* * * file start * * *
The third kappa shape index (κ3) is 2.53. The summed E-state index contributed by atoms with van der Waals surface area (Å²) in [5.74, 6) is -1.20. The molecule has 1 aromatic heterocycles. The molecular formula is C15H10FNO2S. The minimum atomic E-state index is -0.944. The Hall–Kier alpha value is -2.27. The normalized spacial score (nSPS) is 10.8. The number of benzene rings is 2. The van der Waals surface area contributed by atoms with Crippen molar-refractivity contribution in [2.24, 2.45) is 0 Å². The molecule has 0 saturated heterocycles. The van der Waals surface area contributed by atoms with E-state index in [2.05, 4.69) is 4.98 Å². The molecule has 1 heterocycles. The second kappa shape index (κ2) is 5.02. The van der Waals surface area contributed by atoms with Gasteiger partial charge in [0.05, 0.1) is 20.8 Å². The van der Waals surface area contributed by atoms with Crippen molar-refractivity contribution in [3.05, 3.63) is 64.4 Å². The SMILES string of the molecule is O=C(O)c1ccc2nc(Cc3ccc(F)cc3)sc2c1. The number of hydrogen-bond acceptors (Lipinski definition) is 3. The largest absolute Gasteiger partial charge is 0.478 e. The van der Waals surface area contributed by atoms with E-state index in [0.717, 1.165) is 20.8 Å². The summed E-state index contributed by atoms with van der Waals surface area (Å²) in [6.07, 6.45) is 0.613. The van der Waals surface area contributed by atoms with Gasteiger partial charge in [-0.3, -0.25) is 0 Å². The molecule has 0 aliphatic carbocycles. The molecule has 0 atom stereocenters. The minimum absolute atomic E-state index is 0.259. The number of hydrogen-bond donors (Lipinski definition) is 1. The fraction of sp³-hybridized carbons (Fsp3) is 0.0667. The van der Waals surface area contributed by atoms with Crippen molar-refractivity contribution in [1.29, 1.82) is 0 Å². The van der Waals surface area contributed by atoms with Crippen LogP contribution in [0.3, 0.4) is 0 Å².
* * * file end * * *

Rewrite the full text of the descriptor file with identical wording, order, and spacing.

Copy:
The third kappa shape index (κ3) is 2.53. The summed E-state index contributed by atoms with van der Waals surface area (Å²) in [5.74, 6) is -1.20. The molecule has 1 aromatic heterocycles. The molecular formula is C15H10FNO2S. The minimum atomic E-state index is -0.944. The Hall–Kier alpha value is -2.27. The normalized spacial score (nSPS) is 10.8. The number of benzene rings is 2. The van der Waals surface area contributed by atoms with Crippen molar-refractivity contribution in [2.24, 2.45) is 0 Å². The molecule has 0 saturated heterocycles. The van der Waals surface area contributed by atoms with E-state index in [2.05, 4.69) is 4.98 Å². The molecule has 1 heterocycles. The second kappa shape index (κ2) is 5.02. The van der Waals surface area contributed by atoms with Gasteiger partial charge in [0.05, 0.1) is 20.8 Å². The van der Waals surface area contributed by atoms with Crippen molar-refractivity contribution in [3.05, 3.63) is 64.4 Å². The SMILES string of the molecule is O=C(O)c1ccc2nc(Cc3ccc(F)cc3)sc2c1. The number of hydrogen-bond acceptors (Lipinski definition) is 3. The largest absolute Gasteiger partial charge is 0.478 e. The van der Waals surface area contributed by atoms with E-state index in [0.717, 1.165) is 20.8 Å². The summed E-state index contributed by atoms with van der Waals surface area (Å²) in [6.07, 6.45) is 0.613. The van der Waals surface area contributed by atoms with Gasteiger partial charge in [-0.3, -0.25) is 0 Å². The molecule has 0 aliphatic carbocycles. The molecule has 0 atom stereocenters. The minimum absolute atomic E-state index is 0.259. The number of hydrogen-bond donors (Lipinski definition) is 1. The fraction of sp³-hybridized carbons (Fsp3) is 0.0667. The van der Waals surface area contributed by atoms with Crippen molar-refractivity contribution in [1.29, 1.82) is 0 Å². The van der Waals surface area contributed by atoms with Crippen LogP contribution in [0.3, 0.4) is 0 Å².